Tuesday's Tip: Proper Pet Nutrition
It’s hard to anticipate potential health problems for pets. Cancer and heart disease are as much a problem in the canine community as they are for their human owners. While keeping up with routine veterinary visits is of critical importance, taking some lifelong steps at home to foster overall canine wellbeing is also crucial. Since owners can’t always control hereditary and environmental issues that may be detrimental to their dogs’ health, they should do everything possible to address future issues preventatively rather than just curatively. Perhaps the single best thing that pet owners can do for their dogs is to ensure that they receive the right nutritional balance.
Avoid Byproducts, Fillers & Carbohydrates
As a general rule of thumb, the less expensive dog food brands and product lines have higher amounts of “fillers” or “filler ingredients.” Fillers include byproducts, byproduct meal, unspecified meats, corn, wheat, and other grains. AFFCO, or the Association of American Feed Control Officers, explains that chicken byproducts can refer to any “non-rendered, clean parts, other than meat, derived from slaughtered animals…” Even though the term “byproducts” does not refer to hair, teeth, or horns, it applies to intestines, feet, and parts of the head. Feeding dogs a higher quality of meat ingredients that are rich in protein versus feeding them fillers like meat byproducts is one major way to increase canines’ quality of life.
The other filler ingredients (mostly grains) are inexpensive ways for dog food companies to supplement the caloric values of their products. It is more expensive to incorporate protein and fat into a dog food than to just add carbohydrates. Unfortunately, the canine species has evolved over tens of thousands of years to require mostly fats and proteins. According to the National Research Council, dogs don’t need carbohydrates at all, especially when compared to their human counterparts. While a modest percentage of carbs in a dog’s diet will provide it with extra energy, the carb-loads in most dog foods are exorbitant, comprising as much as 74% of some food brands.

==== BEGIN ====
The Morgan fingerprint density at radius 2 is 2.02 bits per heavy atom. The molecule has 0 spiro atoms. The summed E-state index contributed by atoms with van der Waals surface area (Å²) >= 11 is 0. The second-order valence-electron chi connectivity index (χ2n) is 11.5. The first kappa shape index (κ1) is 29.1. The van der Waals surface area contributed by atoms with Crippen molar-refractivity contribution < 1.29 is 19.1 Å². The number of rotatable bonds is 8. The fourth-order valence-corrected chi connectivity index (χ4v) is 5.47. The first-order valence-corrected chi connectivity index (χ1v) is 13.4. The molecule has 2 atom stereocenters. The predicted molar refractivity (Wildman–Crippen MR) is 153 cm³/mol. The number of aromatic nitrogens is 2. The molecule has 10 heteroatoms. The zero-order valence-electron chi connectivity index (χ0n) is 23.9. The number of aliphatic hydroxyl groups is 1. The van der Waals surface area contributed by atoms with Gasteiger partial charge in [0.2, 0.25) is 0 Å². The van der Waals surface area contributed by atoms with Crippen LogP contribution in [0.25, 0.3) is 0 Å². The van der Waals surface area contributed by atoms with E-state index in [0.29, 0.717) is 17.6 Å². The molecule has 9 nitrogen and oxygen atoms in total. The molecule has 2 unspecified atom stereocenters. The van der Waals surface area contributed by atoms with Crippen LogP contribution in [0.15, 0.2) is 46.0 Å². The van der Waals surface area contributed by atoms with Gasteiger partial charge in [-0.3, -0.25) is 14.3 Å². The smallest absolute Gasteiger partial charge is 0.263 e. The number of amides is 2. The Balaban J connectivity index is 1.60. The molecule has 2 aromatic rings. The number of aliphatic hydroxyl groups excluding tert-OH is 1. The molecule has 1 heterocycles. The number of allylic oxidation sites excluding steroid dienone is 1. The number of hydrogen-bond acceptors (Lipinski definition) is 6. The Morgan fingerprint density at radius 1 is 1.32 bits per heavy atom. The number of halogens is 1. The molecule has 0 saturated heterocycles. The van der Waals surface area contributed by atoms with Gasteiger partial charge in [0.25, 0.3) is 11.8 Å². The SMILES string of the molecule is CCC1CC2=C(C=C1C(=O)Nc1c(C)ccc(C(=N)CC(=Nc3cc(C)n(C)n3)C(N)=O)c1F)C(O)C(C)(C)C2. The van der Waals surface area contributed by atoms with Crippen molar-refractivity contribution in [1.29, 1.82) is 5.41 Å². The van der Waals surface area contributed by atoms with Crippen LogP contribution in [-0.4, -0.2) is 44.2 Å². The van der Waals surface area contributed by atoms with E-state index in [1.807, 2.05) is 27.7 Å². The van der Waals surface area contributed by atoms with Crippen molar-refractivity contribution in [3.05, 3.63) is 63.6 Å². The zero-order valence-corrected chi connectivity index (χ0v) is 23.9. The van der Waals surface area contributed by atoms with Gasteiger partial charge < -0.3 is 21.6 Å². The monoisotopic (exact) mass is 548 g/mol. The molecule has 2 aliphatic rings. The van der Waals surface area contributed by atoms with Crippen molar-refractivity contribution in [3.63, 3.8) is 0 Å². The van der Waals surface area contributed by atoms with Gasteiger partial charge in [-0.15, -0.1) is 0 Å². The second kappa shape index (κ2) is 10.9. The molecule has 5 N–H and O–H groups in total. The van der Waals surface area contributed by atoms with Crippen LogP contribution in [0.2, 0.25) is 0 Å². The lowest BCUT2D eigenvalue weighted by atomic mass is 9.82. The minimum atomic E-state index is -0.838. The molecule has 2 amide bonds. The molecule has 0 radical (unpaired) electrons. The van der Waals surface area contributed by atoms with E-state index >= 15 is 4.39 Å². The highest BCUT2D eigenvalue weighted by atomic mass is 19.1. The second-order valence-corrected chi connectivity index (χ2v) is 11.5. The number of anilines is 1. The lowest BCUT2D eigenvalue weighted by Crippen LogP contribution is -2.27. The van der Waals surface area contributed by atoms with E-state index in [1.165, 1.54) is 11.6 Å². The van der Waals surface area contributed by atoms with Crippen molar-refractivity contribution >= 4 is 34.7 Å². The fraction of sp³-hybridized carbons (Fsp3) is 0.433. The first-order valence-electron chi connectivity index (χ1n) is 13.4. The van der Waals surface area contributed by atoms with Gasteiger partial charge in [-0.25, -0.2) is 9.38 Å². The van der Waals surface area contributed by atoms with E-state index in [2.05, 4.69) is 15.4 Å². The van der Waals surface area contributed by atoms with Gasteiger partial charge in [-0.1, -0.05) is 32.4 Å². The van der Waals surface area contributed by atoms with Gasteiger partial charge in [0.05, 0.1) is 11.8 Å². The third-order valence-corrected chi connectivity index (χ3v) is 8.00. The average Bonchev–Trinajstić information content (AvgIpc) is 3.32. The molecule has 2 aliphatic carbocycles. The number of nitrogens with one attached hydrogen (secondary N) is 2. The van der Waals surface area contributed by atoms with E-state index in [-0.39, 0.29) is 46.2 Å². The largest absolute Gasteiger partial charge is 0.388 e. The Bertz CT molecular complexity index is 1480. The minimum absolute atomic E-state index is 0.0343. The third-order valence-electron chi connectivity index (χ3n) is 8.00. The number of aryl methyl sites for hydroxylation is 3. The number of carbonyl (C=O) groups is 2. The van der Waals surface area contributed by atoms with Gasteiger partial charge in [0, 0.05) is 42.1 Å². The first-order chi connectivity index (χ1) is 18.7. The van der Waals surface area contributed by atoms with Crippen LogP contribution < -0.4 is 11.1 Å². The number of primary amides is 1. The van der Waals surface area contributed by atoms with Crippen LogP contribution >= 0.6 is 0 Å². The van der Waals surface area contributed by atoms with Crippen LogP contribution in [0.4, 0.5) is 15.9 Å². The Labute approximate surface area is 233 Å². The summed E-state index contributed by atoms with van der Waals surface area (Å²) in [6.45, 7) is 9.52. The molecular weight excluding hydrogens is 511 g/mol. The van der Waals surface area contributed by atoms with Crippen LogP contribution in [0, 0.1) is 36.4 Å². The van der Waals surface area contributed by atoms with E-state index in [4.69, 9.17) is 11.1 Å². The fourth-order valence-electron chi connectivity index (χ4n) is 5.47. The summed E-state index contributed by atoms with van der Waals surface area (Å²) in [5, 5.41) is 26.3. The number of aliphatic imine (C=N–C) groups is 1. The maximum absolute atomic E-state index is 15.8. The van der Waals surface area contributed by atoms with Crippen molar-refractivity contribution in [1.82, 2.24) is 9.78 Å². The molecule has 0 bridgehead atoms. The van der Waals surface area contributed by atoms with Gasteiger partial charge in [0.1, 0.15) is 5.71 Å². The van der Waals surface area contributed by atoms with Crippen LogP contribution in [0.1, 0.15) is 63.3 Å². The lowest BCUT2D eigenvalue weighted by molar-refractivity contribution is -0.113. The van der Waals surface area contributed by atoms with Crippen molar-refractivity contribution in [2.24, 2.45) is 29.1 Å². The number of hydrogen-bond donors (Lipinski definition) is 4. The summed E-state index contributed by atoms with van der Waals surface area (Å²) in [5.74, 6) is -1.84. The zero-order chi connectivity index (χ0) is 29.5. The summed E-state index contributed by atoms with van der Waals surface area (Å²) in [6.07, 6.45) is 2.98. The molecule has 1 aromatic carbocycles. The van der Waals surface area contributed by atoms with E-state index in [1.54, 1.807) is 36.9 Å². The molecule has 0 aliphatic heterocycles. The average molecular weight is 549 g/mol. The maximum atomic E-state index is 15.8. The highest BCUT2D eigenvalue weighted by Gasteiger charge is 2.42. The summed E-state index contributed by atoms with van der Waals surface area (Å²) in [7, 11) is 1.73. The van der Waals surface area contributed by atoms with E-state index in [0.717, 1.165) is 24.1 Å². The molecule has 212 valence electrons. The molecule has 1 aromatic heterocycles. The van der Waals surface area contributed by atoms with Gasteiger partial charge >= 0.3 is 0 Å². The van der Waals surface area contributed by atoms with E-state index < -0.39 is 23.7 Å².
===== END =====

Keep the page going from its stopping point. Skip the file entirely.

According to Foster & Smith, 20% of pet allergies can be attributed to food reactions. By avoiding cheap filler ingredients and by monitoring any negative reactions to a protein source, dog owners can proactively maintain their dogs’ good health via good nutrition.
Healthy Additives: Joint Maintenance and Shiny Skin & Coat
Premium and ultra premium dog food brands will do more than just incorporate premium food ingredients into their lines. By browsing the backs of dog food bags, consumers can readily identify vitamins and supplements by several different names. Many such brands include some levels of both glucosamine and chondroitin. Although there are still conflicting results, studies such as those by the National Institute of Health suggest that these two compounds may mitigate pain and increase the restricted mobility associated with osteoarthritis. It’s much easier (and cheaper) to choose a premium or ultra premium dog food that already has these two joint compounds rather than buying a grocery store brand and adding powder supplements to the dog bowl.